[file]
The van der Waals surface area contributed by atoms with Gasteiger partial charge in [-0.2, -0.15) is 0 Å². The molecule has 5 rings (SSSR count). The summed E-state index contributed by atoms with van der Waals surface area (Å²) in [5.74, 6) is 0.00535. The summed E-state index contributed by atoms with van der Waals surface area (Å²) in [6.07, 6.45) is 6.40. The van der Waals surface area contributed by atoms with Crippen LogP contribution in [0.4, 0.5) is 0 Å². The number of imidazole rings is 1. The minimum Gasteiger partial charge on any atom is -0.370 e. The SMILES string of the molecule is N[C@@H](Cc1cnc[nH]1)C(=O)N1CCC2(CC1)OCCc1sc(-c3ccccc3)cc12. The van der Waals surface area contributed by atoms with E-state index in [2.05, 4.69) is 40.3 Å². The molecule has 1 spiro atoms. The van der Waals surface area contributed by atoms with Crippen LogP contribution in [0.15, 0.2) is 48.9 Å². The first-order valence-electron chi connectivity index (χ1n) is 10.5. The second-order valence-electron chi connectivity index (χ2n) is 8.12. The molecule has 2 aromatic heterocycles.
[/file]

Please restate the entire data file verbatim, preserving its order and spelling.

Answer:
The van der Waals surface area contributed by atoms with Gasteiger partial charge in [-0.2, -0.15) is 0 Å². The molecule has 5 rings (SSSR count). The summed E-state index contributed by atoms with van der Waals surface area (Å²) in [5.74, 6) is 0.00535. The summed E-state index contributed by atoms with van der Waals surface area (Å²) in [6.07, 6.45) is 6.40. The van der Waals surface area contributed by atoms with Crippen LogP contribution in [0.4, 0.5) is 0 Å². The number of imidazole rings is 1. The minimum Gasteiger partial charge on any atom is -0.370 e. The SMILES string of the molecule is N[C@@H](Cc1cnc[nH]1)C(=O)N1CCC2(CC1)OCCc1sc(-c3ccccc3)cc12. The van der Waals surface area contributed by atoms with E-state index in [2.05, 4.69) is 40.3 Å². The molecule has 1 spiro atoms. The van der Waals surface area contributed by atoms with Crippen LogP contribution in [0.15, 0.2) is 48.9 Å². The first-order valence-electron chi connectivity index (χ1n) is 10.5. The second-order valence-electron chi connectivity index (χ2n) is 8.12. The molecule has 2 aromatic heterocycles.